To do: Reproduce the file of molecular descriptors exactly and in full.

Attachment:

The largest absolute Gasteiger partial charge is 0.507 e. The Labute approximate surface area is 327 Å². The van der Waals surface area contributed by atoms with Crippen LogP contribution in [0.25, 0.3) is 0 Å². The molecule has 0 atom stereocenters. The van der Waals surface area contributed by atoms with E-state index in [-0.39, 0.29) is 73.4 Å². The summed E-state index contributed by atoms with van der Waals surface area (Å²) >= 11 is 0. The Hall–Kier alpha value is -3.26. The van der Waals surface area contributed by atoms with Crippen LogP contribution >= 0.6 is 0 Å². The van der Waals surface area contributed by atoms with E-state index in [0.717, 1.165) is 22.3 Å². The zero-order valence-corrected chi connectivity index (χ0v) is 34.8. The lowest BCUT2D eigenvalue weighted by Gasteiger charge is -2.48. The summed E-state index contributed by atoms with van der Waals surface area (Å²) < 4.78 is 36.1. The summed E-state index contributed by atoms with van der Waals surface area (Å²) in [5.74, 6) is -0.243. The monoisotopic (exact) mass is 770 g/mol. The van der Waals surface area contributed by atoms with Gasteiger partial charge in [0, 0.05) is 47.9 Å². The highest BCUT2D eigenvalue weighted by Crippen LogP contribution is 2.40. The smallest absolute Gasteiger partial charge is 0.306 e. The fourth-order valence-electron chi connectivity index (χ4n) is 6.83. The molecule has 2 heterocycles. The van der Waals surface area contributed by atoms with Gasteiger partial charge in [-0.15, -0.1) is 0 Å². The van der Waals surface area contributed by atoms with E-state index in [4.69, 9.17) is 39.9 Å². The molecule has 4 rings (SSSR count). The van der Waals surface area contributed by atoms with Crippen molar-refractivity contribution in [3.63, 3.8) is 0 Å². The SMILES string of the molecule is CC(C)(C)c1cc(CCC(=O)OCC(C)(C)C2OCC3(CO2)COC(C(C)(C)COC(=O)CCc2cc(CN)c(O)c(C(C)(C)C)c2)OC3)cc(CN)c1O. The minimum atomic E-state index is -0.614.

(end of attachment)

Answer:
The largest absolute Gasteiger partial charge is 0.507 e. The Labute approximate surface area is 327 Å². The van der Waals surface area contributed by atoms with Crippen LogP contribution in [0.25, 0.3) is 0 Å². The molecule has 0 atom stereocenters. The van der Waals surface area contributed by atoms with E-state index in [-0.39, 0.29) is 73.4 Å². The summed E-state index contributed by atoms with van der Waals surface area (Å²) >= 11 is 0. The Hall–Kier alpha value is -3.26. The van der Waals surface area contributed by atoms with Crippen LogP contribution >= 0.6 is 0 Å². The van der Waals surface area contributed by atoms with E-state index in [0.717, 1.165) is 22.3 Å². The zero-order valence-corrected chi connectivity index (χ0v) is 34.8. The lowest BCUT2D eigenvalue weighted by Gasteiger charge is -2.48. The summed E-state index contributed by atoms with van der Waals surface area (Å²) < 4.78 is 36.1. The summed E-state index contributed by atoms with van der Waals surface area (Å²) in [5.74, 6) is -0.243. The monoisotopic (exact) mass is 770 g/mol. The van der Waals surface area contributed by atoms with Gasteiger partial charge in [0, 0.05) is 47.9 Å². The highest BCUT2D eigenvalue weighted by Crippen LogP contribution is 2.40. The smallest absolute Gasteiger partial charge is 0.306 e. The fourth-order valence-electron chi connectivity index (χ4n) is 6.83. The molecule has 2 heterocycles. The van der Waals surface area contributed by atoms with Gasteiger partial charge in [-0.15, -0.1) is 0 Å². The van der Waals surface area contributed by atoms with E-state index in [4.69, 9.17) is 39.9 Å². The molecule has 4 rings (SSSR count). The van der Waals surface area contributed by atoms with Crippen molar-refractivity contribution in [3.63, 3.8) is 0 Å². The SMILES string of the molecule is CC(C)(C)c1cc(CCC(=O)OCC(C)(C)C2OCC3(CO2)COC(C(C)(C)COC(=O)CCc2cc(CN)c(O)c(C(C)(C)C)c2)OC3)cc(CN)c1O. The minimum atomic E-state index is -0.614.